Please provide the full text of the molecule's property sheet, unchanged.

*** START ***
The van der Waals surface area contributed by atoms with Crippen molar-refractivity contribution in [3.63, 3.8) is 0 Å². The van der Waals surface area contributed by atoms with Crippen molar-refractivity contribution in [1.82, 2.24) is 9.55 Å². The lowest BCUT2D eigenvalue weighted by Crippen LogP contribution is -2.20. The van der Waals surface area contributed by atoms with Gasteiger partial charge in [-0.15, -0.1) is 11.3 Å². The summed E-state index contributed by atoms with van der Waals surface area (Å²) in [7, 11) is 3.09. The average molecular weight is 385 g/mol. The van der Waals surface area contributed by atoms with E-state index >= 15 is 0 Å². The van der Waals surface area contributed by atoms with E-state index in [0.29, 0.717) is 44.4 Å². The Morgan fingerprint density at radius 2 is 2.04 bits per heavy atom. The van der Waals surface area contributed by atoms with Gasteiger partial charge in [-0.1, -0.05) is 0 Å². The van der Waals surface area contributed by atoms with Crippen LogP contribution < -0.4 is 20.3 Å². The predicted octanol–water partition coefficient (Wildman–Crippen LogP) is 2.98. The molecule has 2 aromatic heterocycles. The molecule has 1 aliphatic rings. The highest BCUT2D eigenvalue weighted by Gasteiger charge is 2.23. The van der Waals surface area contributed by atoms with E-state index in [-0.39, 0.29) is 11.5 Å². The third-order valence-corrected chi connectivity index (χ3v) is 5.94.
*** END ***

The van der Waals surface area contributed by atoms with Crippen molar-refractivity contribution in [3.63, 3.8) is 0 Å². The van der Waals surface area contributed by atoms with Crippen molar-refractivity contribution in [1.82, 2.24) is 9.55 Å². The lowest BCUT2D eigenvalue weighted by Crippen LogP contribution is -2.20. The van der Waals surface area contributed by atoms with Gasteiger partial charge in [-0.15, -0.1) is 11.3 Å². The summed E-state index contributed by atoms with van der Waals surface area (Å²) in [7, 11) is 3.09. The average molecular weight is 385 g/mol. The van der Waals surface area contributed by atoms with E-state index >= 15 is 0 Å². The van der Waals surface area contributed by atoms with E-state index in [0.29, 0.717) is 44.4 Å². The Morgan fingerprint density at radius 2 is 2.04 bits per heavy atom. The van der Waals surface area contributed by atoms with Gasteiger partial charge in [-0.1, -0.05) is 0 Å². The van der Waals surface area contributed by atoms with Crippen LogP contribution < -0.4 is 20.3 Å². The predicted octanol–water partition coefficient (Wildman–Crippen LogP) is 2.98. The molecule has 2 aromatic heterocycles. The molecule has 1 aliphatic rings. The highest BCUT2D eigenvalue weighted by Gasteiger charge is 2.23. The van der Waals surface area contributed by atoms with E-state index in [-0.39, 0.29) is 11.5 Å². The third-order valence-corrected chi connectivity index (χ3v) is 5.94.